Management of wildland fire represents one of the most complex and highest risk activities in natural resource management. Decision support information reduces uncertainty surrounding a wildland fire, allows decision makers to understand management challenges and potential outcomes, and helps frame selection of desired strategies and operational tactics. Decision support is gained by combining fire research and modeling with ecological, economic, and social considerations to produce a situational analysis and risk assessment, and then by connecting decisions to land and resource management objectives. A progressive and swift decision documentation and analysis process that allows immediate response to changing situations or scale represents significant improvements to the entire fire management decision-making process. This process, the kind and amount of information, and the speed that it can be acquired, analyzed, and utilized was not possible before WFDSS. WFDSS is unique when compared to all previous fire decision analysis and documentation systems in the US and is an important step in the process of modernizing situational analysis, risk assessment, and complex decision-making.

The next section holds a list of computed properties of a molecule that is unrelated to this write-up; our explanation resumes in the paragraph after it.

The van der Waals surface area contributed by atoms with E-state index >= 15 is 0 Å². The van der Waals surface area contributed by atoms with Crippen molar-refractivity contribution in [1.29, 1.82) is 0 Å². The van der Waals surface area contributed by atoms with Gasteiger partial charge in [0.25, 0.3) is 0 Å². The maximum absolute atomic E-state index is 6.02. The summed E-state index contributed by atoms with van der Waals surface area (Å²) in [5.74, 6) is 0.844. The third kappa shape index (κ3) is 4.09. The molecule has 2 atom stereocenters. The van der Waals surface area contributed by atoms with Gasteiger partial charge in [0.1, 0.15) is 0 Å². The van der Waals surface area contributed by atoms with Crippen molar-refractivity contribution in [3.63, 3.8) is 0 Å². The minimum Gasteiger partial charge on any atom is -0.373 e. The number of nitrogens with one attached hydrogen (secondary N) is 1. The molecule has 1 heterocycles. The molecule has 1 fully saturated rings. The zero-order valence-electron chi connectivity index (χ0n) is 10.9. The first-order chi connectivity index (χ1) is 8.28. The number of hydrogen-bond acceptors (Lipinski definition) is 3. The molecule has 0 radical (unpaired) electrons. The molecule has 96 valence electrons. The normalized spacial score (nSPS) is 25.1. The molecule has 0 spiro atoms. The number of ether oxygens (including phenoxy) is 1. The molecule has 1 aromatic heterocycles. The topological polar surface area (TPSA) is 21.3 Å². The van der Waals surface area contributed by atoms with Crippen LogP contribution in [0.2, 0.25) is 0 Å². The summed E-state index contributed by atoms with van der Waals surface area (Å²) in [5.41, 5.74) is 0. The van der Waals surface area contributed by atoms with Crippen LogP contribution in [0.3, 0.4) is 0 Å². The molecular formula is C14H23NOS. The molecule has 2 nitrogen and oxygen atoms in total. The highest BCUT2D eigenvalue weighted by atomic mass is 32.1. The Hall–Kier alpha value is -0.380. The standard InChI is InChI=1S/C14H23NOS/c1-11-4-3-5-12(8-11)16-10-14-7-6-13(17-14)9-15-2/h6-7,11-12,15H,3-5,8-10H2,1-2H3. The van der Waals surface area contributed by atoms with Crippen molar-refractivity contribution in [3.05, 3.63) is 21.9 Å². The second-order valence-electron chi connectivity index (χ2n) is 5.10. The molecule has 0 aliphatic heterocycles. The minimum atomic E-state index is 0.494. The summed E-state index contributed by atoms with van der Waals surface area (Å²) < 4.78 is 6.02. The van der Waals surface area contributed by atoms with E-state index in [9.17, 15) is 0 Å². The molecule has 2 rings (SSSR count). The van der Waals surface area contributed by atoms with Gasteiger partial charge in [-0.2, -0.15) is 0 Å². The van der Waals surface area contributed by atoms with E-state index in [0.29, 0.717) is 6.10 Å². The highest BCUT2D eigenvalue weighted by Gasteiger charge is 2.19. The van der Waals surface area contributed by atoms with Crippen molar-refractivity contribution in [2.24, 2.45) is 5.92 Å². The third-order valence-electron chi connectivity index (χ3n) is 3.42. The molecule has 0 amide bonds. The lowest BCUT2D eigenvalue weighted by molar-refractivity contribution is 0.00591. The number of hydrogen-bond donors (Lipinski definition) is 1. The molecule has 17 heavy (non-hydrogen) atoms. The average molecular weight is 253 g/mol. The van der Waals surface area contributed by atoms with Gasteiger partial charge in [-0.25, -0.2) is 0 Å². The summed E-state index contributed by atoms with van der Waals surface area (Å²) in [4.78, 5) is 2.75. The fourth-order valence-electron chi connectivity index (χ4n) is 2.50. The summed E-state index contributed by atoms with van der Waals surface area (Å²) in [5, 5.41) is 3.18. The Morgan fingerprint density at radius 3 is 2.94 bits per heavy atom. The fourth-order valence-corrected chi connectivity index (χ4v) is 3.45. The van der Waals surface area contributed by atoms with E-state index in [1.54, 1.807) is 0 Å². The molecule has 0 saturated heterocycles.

Acknowledgments

The creation and overall success of WFDSS were made possible by the contributions from organizational funding and many individuals. The authors are indebted to visionaries like John Szymoniak and programmers such as Stu Brittain. The enthusiasm and dedication of the development team at IBM along with many field testers, users, and evaluators were instrumental in the creation and development of WFDSS. Funding for WFDSS was provided primarily by the USDA Forest Service Fire and Aviation Management, State and Private Forestry, and the Department of Interior Office of Wildland Fire Coordination. Contributing staff and associated work accomplishments by the Department of Interior Bureau of Indian Affairs, National Park Service, and Office of Wildland Fire Coordination also contributed to the implementation of WFDSS.

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Copyright © 2011 Erin K. Noonan-Wright et al. This is an open access article distributed under the Creative Commons Attribution License, which permits unrestricted use, distribution, and reproduction in any medium, provided the original work is properly cited.